25th September 2016
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Suits add a ring of authenticity at Northmavine Up-Helly-A

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Fine weather got Guizer Jarl James Titcomb and his squad off to a great start on Northmavine Up Helly A’ day –  and high spirits continued even as the wind and rain appeared.

Jarl Titcomb took on the mantle of Thorir Hund, an accomplished Viking from Northern Norway.

 Guizer Jarl Thorir Hund. Photo: Gordon Stove

Guizer Jarl James Titcomb, aka Thorir Hund. Photo: Gordon Stove

Hund was a strongly independent character who refused to be governed by the political and Christian tools of the chiefs.

James and his squad of 30 men and six princesses began their day with visits to all three primary schools at Urafirth, Ollaberry and North Roe. The squad also included two very special mini Vikings in the shape of two-year-old James Hamilton and his peerie sister, five month old, Holly Hamilton.

They were joined by six musicians to ensure the day went with a swing.

After a welcome lunch at North Roe & Lochend hall, it was time to head to the waterfront at Hillswick for photo opportunities with the galley, Ain Urridarrida. The galley was named in honour of the Jarls’ mam, Adrienne, and is an Icelandic translation of the name of her hometown of Troutbeck in the Lake District.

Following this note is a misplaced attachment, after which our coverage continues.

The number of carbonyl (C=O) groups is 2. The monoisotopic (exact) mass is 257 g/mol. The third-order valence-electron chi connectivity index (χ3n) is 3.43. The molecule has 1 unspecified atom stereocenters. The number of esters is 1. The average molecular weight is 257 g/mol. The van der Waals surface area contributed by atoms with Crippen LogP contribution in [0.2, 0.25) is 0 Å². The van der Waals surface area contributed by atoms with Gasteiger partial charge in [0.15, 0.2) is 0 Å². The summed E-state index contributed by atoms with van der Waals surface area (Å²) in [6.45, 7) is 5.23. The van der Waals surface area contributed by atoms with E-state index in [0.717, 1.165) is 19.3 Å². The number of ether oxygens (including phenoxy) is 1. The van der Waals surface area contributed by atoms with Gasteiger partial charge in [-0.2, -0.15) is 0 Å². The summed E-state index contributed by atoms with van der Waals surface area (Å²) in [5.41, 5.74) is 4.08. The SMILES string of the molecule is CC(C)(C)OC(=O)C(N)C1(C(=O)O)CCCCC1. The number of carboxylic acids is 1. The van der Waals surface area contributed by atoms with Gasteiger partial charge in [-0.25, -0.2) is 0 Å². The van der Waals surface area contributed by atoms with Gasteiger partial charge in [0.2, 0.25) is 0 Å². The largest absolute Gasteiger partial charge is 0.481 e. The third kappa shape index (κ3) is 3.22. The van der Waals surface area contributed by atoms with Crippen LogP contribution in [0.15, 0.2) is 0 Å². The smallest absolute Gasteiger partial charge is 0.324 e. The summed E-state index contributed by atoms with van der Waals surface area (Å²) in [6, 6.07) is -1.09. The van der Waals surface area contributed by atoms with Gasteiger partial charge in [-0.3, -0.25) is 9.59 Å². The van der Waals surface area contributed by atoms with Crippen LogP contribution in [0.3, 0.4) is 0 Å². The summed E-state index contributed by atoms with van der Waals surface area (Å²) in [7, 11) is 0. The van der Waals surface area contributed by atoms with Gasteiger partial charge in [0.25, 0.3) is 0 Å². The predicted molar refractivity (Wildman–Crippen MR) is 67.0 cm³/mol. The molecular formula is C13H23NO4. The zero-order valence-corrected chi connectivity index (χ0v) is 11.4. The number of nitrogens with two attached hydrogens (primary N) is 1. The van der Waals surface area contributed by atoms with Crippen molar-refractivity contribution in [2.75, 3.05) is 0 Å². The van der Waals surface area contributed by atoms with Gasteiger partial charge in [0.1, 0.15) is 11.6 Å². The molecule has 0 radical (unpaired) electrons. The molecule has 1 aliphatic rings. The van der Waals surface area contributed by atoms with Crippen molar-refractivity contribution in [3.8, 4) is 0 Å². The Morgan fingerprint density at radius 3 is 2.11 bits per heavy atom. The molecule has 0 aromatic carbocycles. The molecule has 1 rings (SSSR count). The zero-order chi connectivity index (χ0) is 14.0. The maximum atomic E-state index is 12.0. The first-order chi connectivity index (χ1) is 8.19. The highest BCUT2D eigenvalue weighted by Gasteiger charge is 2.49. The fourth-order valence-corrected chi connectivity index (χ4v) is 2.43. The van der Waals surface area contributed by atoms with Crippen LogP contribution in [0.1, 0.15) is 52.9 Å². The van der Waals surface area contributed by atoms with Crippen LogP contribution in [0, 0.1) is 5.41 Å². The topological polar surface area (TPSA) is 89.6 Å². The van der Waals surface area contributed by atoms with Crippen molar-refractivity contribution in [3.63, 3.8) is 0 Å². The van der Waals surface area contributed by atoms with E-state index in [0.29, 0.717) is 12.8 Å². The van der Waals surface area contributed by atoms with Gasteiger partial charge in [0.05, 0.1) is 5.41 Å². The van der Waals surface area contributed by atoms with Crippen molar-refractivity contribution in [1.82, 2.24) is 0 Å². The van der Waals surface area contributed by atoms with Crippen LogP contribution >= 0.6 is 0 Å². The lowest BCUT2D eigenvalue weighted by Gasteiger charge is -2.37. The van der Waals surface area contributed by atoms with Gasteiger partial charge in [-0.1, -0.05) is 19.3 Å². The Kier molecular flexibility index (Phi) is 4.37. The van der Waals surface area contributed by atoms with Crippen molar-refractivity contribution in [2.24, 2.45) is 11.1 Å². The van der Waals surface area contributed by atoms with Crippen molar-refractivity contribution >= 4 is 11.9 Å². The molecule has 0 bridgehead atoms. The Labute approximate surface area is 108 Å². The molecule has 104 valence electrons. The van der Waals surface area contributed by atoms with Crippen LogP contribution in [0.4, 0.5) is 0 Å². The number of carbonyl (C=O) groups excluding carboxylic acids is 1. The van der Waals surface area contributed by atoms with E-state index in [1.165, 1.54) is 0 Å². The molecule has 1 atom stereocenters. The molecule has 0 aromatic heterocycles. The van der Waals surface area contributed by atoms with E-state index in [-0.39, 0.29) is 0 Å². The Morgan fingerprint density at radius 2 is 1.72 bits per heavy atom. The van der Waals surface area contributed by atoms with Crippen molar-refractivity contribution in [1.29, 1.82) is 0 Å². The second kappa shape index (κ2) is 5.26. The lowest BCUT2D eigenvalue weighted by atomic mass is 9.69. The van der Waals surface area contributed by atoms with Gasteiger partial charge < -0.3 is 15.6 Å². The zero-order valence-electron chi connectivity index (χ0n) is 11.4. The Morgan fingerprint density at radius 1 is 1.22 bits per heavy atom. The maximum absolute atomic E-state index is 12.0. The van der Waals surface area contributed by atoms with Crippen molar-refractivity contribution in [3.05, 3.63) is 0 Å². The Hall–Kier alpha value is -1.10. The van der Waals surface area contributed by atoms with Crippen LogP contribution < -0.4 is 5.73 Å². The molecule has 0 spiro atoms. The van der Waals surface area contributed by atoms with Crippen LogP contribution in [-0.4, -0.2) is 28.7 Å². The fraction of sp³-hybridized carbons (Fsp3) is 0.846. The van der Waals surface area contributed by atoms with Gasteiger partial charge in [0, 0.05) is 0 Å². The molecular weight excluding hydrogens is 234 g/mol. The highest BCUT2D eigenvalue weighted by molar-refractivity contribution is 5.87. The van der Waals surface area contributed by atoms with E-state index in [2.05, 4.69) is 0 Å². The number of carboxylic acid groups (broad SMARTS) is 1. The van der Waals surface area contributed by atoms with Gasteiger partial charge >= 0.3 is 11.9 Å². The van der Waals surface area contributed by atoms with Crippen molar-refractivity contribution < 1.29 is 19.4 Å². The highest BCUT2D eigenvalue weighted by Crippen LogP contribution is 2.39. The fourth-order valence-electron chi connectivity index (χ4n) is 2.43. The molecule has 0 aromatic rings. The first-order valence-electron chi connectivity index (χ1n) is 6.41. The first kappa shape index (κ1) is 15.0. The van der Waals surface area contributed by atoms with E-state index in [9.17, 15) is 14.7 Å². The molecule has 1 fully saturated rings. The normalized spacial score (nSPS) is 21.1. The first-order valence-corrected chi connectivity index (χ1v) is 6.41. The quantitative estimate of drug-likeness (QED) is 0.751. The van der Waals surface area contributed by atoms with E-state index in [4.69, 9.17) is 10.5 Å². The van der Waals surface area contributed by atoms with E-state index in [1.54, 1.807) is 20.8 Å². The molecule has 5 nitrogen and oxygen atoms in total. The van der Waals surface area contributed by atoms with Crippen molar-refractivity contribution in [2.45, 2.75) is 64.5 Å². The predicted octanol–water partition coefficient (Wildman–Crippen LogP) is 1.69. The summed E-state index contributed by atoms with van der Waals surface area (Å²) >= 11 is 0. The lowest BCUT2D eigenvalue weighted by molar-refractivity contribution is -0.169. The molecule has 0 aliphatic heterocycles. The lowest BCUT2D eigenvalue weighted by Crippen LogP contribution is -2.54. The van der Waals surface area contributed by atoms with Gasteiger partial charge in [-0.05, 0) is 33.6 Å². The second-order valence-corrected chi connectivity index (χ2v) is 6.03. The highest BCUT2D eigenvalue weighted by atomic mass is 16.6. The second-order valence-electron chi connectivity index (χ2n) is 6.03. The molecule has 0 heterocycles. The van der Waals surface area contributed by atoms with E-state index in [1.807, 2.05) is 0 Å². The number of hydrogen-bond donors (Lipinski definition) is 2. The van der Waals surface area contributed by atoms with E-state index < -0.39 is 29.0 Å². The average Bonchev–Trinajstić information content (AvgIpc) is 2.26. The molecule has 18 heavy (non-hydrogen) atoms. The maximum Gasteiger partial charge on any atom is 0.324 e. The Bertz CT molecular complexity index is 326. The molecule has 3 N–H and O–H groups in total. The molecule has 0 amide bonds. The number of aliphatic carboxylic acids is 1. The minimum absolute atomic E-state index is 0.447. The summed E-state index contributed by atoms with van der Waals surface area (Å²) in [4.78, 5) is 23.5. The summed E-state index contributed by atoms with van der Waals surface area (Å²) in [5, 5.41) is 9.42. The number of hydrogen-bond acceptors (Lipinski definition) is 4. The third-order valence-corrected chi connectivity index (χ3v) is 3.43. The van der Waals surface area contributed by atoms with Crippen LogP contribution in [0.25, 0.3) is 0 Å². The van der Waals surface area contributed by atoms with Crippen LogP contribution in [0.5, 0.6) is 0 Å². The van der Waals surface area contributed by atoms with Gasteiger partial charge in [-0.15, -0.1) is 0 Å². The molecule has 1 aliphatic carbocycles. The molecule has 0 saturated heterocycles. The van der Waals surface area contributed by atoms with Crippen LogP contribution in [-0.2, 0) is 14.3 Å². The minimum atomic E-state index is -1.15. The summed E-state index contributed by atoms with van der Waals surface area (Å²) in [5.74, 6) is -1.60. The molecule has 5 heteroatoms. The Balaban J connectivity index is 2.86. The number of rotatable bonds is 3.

There was general agreement in the crowd gathered at the waterfront that the squad suits had a real ring of authenticity this year. The level of detail was stunning and the overall muted green, black and brown tones were highlighted with exquisite splashes of copper.

The squad was dressed in green tweed kirtles from Sandness Mill, with contrasting reindeer skins.

They wore helmets adorned with copper rivets and a beautifully designed and crafted copper nose piece.

The leather breastplate worn by the Jarl was also decorated with copper rivets and squad member carried a shield bearing the striking Norse ‘gripping beast’ design, in copper. Each Viking also carried an axe or spear.

In the late afternoon, some of the squad visited the North Haven Care Centre at Brae before tea at the St Magnus Bay Hotel.

The guizers mustered at the Hillswick hall at 7.30pm before the light-up and procession to the burning site on the loch at Urafirth – directly below the Jarl’s house. A technical hitch arose with the galley trailer, but nothing that a few strong men could not overcome. The galley was burnt in true Viking style.

Then it was time for the 14 squads, containing more than 230 guizers, to make their way round the three halls at Ollaberry, Hillswick and North Roe. The evening event was a night of music and merry-making, filled with many gentle jibes at the Guizer Jarl and other folk in the district.

Full coverage in next week’s Shetland Times.

Maree Hay

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